The Book of Changes is famous in both China and the West as a classic of Chinese wisdom and as a divination manual.

The Chinese title 易經 is transcribed in several different ways, although it is usually written either “Yi Jing” or “I Ching”. There have been many attempts at translating the Book of Changes. However, the translations are all very different. Furthermore, the existing translations include different content. This is of course confusing to readers who wish to come to understand this famous and truly wonderful book.
The present work is concerned solely with the core text of the Book of Changes.
In order to avoid confusion between the core text and the complete classic with commentaries from later periods I refer to the original core text as 周易 which is transcribed “Zhou Yi” or “Chou I” and is pronounced “djow-ee”.
周易 Zhou Yi means “The Book of Changes from the Zhou Dynasty”. The Zhou Yi consists of 64 verses with seven lines in each verse, except the two first which have eight lines. The total number of lines is 450. Although yi 易 occurs twice in the book itself there is nothing in the text directly indicating what exactly 易 in the title refers to. However, there can be no doubt that the Zhou Yi was originally a divination manual and I find it obvious that 易 refers to the system of changing numbers which decides the combination of lines of text in the written divination answers.
The Book of Changes has not only been a famous and respected book for more than 2500 years, it has also been a challenging enigma ever since the first accounts of it. Since ancient times, the Book of Changes has inspired people to contemplate life and cosmology and it has given rise to a multitude of philosophical ideas, not only in ancient China but throughout Chinese history including our time. It has also become increasingly popular in the West.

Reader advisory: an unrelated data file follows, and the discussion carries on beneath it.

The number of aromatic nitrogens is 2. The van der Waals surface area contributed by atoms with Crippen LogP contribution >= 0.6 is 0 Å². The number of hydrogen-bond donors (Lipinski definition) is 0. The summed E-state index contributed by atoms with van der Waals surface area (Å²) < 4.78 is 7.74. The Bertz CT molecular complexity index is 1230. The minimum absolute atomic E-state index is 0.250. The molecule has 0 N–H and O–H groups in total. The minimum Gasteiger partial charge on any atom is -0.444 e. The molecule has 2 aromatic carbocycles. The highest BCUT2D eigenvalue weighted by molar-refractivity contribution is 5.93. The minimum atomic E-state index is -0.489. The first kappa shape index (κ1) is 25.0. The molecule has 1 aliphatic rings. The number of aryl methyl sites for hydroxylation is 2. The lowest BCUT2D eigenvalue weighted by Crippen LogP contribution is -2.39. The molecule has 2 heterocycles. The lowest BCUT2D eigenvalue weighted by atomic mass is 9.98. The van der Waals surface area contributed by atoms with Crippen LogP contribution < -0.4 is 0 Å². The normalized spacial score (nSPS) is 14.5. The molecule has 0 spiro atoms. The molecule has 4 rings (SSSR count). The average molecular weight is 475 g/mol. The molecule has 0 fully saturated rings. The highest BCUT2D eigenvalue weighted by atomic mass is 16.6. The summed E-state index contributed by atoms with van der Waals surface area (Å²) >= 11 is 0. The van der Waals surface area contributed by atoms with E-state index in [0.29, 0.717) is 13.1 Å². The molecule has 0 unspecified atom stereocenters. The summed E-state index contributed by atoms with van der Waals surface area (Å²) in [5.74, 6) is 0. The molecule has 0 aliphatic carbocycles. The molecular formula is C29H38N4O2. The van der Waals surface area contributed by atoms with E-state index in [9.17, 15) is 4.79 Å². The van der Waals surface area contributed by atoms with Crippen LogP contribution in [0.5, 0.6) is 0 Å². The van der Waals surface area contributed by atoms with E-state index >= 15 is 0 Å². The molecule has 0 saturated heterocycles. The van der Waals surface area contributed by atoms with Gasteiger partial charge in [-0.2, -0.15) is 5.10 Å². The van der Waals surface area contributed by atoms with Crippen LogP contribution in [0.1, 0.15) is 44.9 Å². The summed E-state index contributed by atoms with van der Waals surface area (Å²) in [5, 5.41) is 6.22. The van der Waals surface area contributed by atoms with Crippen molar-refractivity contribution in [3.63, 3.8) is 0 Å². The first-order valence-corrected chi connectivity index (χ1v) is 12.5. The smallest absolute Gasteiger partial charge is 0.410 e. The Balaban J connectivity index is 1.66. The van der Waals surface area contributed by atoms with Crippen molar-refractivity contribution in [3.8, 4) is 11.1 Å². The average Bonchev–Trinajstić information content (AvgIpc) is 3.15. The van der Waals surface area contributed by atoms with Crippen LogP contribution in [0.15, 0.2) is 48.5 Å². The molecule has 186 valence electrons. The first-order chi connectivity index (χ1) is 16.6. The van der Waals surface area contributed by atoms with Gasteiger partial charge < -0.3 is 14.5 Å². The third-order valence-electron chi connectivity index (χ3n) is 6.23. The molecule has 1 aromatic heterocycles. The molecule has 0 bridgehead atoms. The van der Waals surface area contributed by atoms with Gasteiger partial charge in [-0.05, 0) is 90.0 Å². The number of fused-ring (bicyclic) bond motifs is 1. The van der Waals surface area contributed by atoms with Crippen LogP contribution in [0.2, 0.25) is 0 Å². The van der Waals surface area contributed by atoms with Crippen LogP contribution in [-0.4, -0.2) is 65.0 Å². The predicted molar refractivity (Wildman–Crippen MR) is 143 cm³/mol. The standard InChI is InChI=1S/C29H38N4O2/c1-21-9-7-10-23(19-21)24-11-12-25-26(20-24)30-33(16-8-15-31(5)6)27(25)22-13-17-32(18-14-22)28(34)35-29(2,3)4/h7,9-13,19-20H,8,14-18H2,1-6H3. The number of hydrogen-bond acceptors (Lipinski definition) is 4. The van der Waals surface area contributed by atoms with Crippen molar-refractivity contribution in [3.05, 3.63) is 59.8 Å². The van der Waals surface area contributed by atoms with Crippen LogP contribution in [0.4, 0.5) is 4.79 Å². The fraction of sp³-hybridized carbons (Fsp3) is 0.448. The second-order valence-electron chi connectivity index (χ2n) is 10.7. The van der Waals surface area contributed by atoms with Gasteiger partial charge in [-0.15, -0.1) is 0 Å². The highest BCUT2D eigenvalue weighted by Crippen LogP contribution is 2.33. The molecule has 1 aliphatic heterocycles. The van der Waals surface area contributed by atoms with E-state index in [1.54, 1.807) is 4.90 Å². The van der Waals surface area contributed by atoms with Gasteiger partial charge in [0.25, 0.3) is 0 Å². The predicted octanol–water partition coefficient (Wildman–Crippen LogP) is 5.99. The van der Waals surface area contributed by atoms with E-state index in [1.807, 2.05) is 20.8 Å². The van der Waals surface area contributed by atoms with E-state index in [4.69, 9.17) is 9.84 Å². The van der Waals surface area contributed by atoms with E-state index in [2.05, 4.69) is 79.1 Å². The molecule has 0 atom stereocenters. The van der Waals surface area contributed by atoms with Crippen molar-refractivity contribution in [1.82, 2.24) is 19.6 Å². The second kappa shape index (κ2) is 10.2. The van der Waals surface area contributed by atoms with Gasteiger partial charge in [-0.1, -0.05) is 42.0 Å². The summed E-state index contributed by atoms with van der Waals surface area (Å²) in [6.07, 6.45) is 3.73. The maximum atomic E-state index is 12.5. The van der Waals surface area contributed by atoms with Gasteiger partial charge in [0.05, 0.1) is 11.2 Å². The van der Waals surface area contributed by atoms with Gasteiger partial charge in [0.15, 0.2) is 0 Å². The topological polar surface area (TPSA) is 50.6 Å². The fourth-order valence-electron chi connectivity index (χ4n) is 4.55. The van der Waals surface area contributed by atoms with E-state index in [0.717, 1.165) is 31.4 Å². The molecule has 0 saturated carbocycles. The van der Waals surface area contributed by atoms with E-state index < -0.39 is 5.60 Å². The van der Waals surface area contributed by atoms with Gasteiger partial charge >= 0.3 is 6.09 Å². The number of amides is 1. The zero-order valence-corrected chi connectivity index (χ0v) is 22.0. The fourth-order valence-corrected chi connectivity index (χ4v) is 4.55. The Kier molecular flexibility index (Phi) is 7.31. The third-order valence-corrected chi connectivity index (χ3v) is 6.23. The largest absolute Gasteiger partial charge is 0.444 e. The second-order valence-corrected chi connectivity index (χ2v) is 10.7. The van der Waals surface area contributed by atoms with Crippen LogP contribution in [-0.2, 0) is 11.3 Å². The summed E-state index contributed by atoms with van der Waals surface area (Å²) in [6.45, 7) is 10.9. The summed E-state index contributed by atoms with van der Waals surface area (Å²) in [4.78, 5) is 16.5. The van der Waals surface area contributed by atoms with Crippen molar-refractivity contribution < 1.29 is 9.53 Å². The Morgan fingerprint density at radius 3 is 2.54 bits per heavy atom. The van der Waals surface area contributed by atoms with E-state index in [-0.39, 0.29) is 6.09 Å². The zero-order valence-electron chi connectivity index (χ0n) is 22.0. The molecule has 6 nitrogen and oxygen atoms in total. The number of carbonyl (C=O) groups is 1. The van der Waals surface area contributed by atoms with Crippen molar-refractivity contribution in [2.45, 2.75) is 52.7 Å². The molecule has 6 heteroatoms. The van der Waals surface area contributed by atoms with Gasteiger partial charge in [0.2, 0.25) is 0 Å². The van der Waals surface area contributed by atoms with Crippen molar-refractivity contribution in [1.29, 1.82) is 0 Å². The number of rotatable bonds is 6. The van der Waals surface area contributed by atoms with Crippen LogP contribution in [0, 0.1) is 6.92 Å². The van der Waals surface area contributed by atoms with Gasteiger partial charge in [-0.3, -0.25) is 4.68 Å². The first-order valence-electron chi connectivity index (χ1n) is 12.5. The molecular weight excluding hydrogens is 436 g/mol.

Commentaries and translations of the Zhou Yi are plentiful. Yet, it is a fact that hardly anyone could ever understand the Zhou Yi, even in ancient times. The proof of this statement is in the fact that all translations and interpretations of the Zhou Yi diverge enormously from each other—there are barely two lines that are agreed upon. Therefore, it is absolutely fair to say that there has, at least since the beginning of the Han dynasty, never been any agreement in the interpretations or translations of the Zhou Yi.
Yet, the Zhou Yi has always been held in as much high respect as the texts of Lao Zi, Zhuang Zi, Kong Zi or Meng Zi—all of which are much easier to read. It is as if the Zhou Yi’s popularity was never affected by the fact that hardly anybody could ever read the core part. Nevertheless, the Zhou Yi has been used for divination and citation of wise words by millions of people for more than two millennia.
The language of the Western Zhou period was, in fact, sufficiently evolved to be able to express almost anything. However, it still had many limitations and without the framework of a context it can be especially difficult to translate short lines of early Classical Chinese and this is often the case in the Zhou Yi. To reveal the context is, therefore, the key to a successful translation.
I regard the apparent lack of a context and structure to be the main reason the Zhou Yi has been translated in so many different ways. But there is, in fact, an internal logic in every hexagram and also in the development of the 64 hexagrams.
Furthermore, there are obvious relationships between the 32 pairs of hexagrams. This is sufficient to constitute the outline of the context which is needed to determine the further direction of the translation.
• The present work makes it clear that the Zhou Yi was written by a single author.
• It also determines that the so-called “received version” is the most original.
• It clarifies the internal structure of the hexagrams.
• It explains the relations of all the 32 hexagram pairs.
• It investigates the yarrow sticks method.
• It proposes an explanation of how the divination answers were interpreted.
• It gives detailed definitions of nearly 800 words based on text examples from
before the Han dynasty.
• But primarily, it provides a meaningful and coherent translation.

The purpose of this book is to make a well-founded description and translation of the Zhou Yi. This demands Chinese text, footnotes and a large glossary—all of which may be of little interest to most non-sinologists. Therefore, I have provided a “stripped down” version of the translation placed at the very end of the book, which is, in fact, the beginning of a traditional Chinese book. My own interpretation of the meaning of each of the 450 lines is written in cursive script below the
lines of this translation.
Some chapters are rather technical. Before reading them I would recommend performing the practical techniques with coins or sticks which are described at the end of the book.